Now well into the new year, throngs of neon Nike tennis shoes still thump the Bear Trail’s packed pavement. The evening sun casts a sacred glow on the dozens of heads bobbing to various choices of music. The gym’s treadmills, too, are revolving doors for students running to uphold their mantra “new year, new you.”
But, I wonder, what if I like myself as I am? Am I inept if I choose not to join the running masses?
Running, it seems, has become a god in our image-consumed culture — a god college campuses worship with unparalleled devoutness. Every red cheek, black legging and weathered shoelace is a badge of honor proudly telling the world, “I run, therefore I have my life together.” It’s become a tangible divide among students: there are those who run and those who don’t.
While I may occasionally run a few laps, I certainly have never professed an undying love for the heart pumping, mind-numbing, am-I-dying sensations inherent to running. It’s just not for me. In fact, my left knee still carries the scars from an embarrassing Bear Trail tumble over a year ago that landed me flat on my face. Yes, I was that girl.
Though running in itself is a powerful, proven way to increase overall health, I’m not convinced the motives behind the run are always as beneficial. Running because everyone else is running isn’t healthy — it’s torture. Running because it looks “cool” to run isn’t healthy — it’s silly. And running because the skinny people run isn’t healthy — it’s unwise.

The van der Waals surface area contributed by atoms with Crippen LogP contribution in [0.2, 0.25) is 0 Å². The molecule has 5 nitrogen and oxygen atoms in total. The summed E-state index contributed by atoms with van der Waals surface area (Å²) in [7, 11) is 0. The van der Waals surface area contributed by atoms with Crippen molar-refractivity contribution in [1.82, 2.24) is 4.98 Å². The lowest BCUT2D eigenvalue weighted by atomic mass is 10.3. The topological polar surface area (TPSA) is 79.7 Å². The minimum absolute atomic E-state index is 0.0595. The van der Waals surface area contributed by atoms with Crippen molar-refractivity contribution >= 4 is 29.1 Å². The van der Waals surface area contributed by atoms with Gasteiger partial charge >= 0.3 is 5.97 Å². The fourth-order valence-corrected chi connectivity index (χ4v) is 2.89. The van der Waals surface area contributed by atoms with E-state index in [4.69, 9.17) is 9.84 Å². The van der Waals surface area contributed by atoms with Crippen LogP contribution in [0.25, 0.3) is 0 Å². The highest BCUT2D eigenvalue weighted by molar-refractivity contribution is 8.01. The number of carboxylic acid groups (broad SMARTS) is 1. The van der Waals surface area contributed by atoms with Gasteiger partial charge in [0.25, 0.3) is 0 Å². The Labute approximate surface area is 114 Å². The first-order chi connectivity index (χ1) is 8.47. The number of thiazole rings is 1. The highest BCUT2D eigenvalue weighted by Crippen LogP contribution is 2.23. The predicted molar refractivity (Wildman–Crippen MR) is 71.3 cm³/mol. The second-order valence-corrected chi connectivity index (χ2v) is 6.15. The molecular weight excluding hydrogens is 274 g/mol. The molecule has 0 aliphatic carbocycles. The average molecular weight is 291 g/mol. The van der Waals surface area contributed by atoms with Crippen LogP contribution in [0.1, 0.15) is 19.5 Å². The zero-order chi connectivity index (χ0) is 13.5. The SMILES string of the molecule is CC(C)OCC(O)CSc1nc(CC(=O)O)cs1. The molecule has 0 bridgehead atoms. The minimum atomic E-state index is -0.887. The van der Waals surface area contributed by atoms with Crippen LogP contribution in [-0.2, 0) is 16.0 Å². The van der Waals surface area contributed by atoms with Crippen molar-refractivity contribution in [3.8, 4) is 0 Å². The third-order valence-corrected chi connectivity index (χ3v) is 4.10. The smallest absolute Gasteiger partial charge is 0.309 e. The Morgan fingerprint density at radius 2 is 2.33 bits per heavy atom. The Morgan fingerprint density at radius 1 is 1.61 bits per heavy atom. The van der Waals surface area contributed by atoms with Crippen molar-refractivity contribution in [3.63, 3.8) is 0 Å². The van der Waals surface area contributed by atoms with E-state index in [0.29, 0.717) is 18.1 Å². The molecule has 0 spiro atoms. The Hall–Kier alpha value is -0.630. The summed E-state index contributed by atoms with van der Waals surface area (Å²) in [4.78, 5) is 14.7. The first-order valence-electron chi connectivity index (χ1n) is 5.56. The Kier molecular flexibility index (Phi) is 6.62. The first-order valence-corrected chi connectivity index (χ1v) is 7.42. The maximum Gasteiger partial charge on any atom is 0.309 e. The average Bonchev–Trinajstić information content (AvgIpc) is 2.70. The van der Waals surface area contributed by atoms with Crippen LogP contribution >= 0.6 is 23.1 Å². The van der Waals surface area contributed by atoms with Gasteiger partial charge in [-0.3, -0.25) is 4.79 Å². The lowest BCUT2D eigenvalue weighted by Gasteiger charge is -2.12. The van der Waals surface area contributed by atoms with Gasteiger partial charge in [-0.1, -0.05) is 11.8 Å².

Each body is uniquely designed for physical activity, but not all for the same activity. Such monotony would be boring and is certainly not the way God crafted us. In reality, those who run are no more physically capable than those who choose other, less public, forms of exercise. I love yoga and hiking, others choose rock climbing or Zumba. The point is not what exercise we do, but rather that we enjoy the activity while doing it. Life is too short to not love what we do with the time we’re given.
As I walk around campus and see dozens panting for breath while pretending jogging is as easy for them as taking a bubble bath, I wonder how many really enjoy their strides, and how many are torturing themselves just to fit in.
If the true goal of running is to live a full, healthy life that honors the body and fulfills the soul, then other forms of exercise should be celebrated with equal energy. College ought to be a time we celebrate who we are, not mold into who we are not. I’m not a runner. And that’s fine by me.
Elizabeth Arnold is a senior journalism major from Carrollton. She is a guest columnist for the Lariat.